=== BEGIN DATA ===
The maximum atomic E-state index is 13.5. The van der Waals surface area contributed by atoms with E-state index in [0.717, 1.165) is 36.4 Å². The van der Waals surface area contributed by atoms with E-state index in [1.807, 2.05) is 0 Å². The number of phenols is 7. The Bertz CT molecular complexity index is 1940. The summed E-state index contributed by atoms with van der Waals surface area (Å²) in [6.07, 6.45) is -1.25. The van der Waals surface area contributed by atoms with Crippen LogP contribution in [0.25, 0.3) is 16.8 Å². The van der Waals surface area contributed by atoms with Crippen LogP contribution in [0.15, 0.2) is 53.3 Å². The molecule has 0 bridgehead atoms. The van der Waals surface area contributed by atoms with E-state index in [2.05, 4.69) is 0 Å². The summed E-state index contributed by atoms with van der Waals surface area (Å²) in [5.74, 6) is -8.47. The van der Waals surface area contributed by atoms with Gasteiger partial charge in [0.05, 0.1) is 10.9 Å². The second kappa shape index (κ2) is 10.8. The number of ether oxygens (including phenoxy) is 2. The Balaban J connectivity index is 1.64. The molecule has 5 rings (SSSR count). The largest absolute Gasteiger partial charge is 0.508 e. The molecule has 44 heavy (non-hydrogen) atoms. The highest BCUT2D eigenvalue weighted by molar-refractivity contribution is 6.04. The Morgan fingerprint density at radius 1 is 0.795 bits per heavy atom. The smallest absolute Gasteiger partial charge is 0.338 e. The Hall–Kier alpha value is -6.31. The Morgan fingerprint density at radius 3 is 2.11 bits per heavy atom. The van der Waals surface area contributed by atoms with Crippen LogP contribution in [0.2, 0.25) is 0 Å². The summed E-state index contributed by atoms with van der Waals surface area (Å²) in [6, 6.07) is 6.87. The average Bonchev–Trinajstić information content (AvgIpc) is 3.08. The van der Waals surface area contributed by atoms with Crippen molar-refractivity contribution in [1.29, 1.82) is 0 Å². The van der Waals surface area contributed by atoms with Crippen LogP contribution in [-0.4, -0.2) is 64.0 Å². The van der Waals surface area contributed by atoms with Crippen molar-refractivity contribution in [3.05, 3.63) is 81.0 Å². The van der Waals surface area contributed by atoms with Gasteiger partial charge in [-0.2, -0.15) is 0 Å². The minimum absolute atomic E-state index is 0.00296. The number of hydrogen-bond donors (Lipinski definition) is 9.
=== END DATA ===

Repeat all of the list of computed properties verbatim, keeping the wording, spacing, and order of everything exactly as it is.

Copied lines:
The maximum atomic E-state index is 13.5. The van der Waals surface area contributed by atoms with E-state index in [0.717, 1.165) is 36.4 Å². The van der Waals surface area contributed by atoms with E-state index in [1.807, 2.05) is 0 Å². The number of phenols is 7. The Bertz CT molecular complexity index is 1940. The summed E-state index contributed by atoms with van der Waals surface area (Å²) in [6.07, 6.45) is -1.25. The van der Waals surface area contributed by atoms with Crippen LogP contribution in [0.25, 0.3) is 16.8 Å². The van der Waals surface area contributed by atoms with Crippen LogP contribution in [0.15, 0.2) is 53.3 Å². The molecule has 0 bridgehead atoms. The van der Waals surface area contributed by atoms with E-state index in [2.05, 4.69) is 0 Å². The summed E-state index contributed by atoms with van der Waals surface area (Å²) in [5.74, 6) is -8.47. The van der Waals surface area contributed by atoms with Gasteiger partial charge in [0.05, 0.1) is 10.9 Å². The second kappa shape index (κ2) is 10.8. The number of ether oxygens (including phenoxy) is 2. The Balaban J connectivity index is 1.64. The molecule has 5 rings (SSSR count). The largest absolute Gasteiger partial charge is 0.508 e. The molecule has 44 heavy (non-hydrogen) atoms. The highest BCUT2D eigenvalue weighted by molar-refractivity contribution is 6.04. The Morgan fingerprint density at radius 1 is 0.795 bits per heavy atom. The smallest absolute Gasteiger partial charge is 0.338 e. The Hall–Kier alpha value is -6.31. The Morgan fingerprint density at radius 3 is 2.11 bits per heavy atom. The van der Waals surface area contributed by atoms with Crippen LogP contribution in [0.2, 0.25) is 0 Å². The summed E-state index contributed by atoms with van der Waals surface area (Å²) in [6, 6.07) is 6.87. The average Bonchev–Trinajstić information content (AvgIpc) is 3.08. The van der Waals surface area contributed by atoms with Crippen molar-refractivity contribution in [1.29, 1.82) is 0 Å². The van der Waals surface area contributed by atoms with Crippen LogP contribution in [-0.4, -0.2) is 64.0 Å². The van der Waals surface area contributed by atoms with Crippen molar-refractivity contribution in [3.05, 3.63) is 81.0 Å². The van der Waals surface area contributed by atoms with Gasteiger partial charge in [-0.2, -0.15) is 0 Å². The minimum absolute atomic E-state index is 0.00296. The number of hydrogen-bond donors (Lipinski definition) is 9.